Table 1

The most important changes of the 2017 classification of epilepsy and seizures.

EpilepsyEliminated termsMalignant/catastrophic epilepsy
Symptomatic generalised epilepsy
New termsCombined focal and generalised epilepsy
Epileptic encephalopathy (seizure burden by itself leads to encephalopathy)
Developmental and epileptic encephalopathy (both seizure burden AND metabolic, structural or genetic alterations lead to encephalopathy)
Changed termsOldNew
Genetic generalised epilepsy (GGE) may be still used when a genetic background is suspected or evident)“New-old” term: idiopathic generalised epilepsies (IGE)
BenignSelf-limiting (spontaneously resolving)
Pharmacoresponsive (easily controlled by appropriate medication)
SeizuresEliminated termsDyscognitive
New termEmotional (fear, joy, orgasmic, specific individual emotions)
New seizure typesFocalAutomatisms
With behaviour arrest
Epileptic spasms
GeneralisedAbsence with eyelid myoclonia (Jeavons syndrome)
Myoclonic absence
Myoclonic-atonic (Doose syndrome)
Epileptic spasms (West syndrome, infantile spasms, Blitz-Nick-Salaam seizures)
Changed termsOldNew
Partial seizureFocal (onset) seizure
Secondarily generalised clonicFocal to bilateral tonic-clonic
ComplexImpaired awareness

The ILAE 2017 classifications have already been the topic of numerous reviews [59]. Furthermore, they were evaluated in a few studies, which showed that the new classifications indeed increase the precision of diagnoses, but at the cost of leaving more epilepsies classifiable at the mode of onset level only [10, 11]. The new classifications will hopefully be gradually adopted and those changes regarded helpful may be incorporated into daily practice in order to improve diagnosis and care, and eventually the lives of our patients we care for – the main goal and motivation of every epilepsy professional [6, 12].

Key points

  • The ILAE presents a revised classification of the epilepsies, complemented by a classification of the different forms of seizures.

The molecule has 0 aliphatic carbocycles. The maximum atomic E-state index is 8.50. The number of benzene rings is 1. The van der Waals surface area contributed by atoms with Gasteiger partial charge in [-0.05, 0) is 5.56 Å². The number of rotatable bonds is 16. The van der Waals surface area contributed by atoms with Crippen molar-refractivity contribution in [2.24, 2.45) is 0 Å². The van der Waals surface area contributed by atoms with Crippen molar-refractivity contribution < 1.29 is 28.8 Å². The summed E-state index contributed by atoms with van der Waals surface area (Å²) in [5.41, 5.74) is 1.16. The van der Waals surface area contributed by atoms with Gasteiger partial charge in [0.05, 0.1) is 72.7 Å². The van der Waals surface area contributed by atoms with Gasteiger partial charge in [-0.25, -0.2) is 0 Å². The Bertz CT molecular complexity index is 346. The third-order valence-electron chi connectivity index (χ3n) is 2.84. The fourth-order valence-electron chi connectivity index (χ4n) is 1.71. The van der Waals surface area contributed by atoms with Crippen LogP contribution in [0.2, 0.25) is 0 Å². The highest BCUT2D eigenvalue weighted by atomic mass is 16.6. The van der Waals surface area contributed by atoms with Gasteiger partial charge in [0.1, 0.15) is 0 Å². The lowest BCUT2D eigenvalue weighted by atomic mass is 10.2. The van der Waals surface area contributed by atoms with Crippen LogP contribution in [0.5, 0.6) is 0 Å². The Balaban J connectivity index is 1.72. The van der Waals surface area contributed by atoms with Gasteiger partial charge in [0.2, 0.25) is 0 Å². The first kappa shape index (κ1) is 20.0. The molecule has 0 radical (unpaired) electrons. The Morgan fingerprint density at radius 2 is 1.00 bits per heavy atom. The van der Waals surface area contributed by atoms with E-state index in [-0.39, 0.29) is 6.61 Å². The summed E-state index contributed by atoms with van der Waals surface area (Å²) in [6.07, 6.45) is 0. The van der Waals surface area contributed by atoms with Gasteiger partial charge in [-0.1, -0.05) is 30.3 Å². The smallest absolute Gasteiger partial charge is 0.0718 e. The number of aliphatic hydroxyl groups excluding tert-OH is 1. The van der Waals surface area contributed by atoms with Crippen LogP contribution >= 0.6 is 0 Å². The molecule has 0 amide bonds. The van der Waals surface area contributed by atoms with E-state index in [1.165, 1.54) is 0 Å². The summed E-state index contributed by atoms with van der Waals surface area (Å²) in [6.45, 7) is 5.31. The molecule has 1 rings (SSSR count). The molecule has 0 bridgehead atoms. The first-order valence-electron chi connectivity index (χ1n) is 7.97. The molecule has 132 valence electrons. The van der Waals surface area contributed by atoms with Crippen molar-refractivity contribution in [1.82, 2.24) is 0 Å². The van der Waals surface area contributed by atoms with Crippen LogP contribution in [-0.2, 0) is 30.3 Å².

• Diagnosis of epilepsy includes a definition of the seizure form, type of epilepsy (focal, generalised, combined focal and generalised, unclassified) and epilepsy syndrome.
  • The aetiology of epilepsy should be established at the first neurological assessment and further refined with each diagnostic step. Epilepsy can be based on more than one aetiological category.
  • The term “benign” is replaced by the terms “self-limiting” and “pharmaco-responsive”, each to be used when appropriate.
  • The term “developmental and epileptic encephalopathy” can be used to describe both entities occurring together, or can be adapted to describe either of the two entities separately.
  • Several terms describing seizures have been eliminated or replaced (see table 1).


The author thanks Prof. Sarah Tschudin Sutter for her invaluable help editing this text.

Disclosure statement

The author declares no conflict of interest regarding this manuscript, except for his position as the president of the Swiss League against Epilepsy.


Prof. Dr. med. Stephan Rüegg FAES FEAN, Leiter EEG, Epileptologie und Neurointensivmedizin, Neurologische Klinik, Universitätsspital Basel, Petersgraben 4, CH-4031 Basel, Stephan.Rueegg[at]


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2 Fisher RS, Cross JH, French JA, Higurashi N, Hirsch E, Jansen FE, et al.Operational classification of seizure types by the International League Against Epilepsy: Position Paper of the ILAE Commission for Classification and Terminology. Epilepsia. 2017;58(4):522–30. doi:. PubMed

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Appendix 1

Ad-hoc taskforce of the Deutschen Gesellschaft für Epileptologie (DGfE), the Oesterreichischen Gesellschaft für Epileptologie (ÖGfE) and Schweizerischen Epilepsie-Liga (SEL) (in alphabetical order):

Prof. Dr. Hajo Hamer, MHBA, Erlangen, Germany

Dr. med. Günter Krämer, Zurich, Switzerland

Prof. Dr. med. Stephan Rüegg, FAES, FEAN, Basle, Switzerland

Prof. Dr. med. Andreas Schulze-Bonhage, Freiburg, Germany

Univ. Prof. Dr. Mag. Eugen Trinka, FRCP, Salzburg, Austria

Links: (classification of epilepsy) (classification of epilepsy) (classification of seizures) (instruction manual)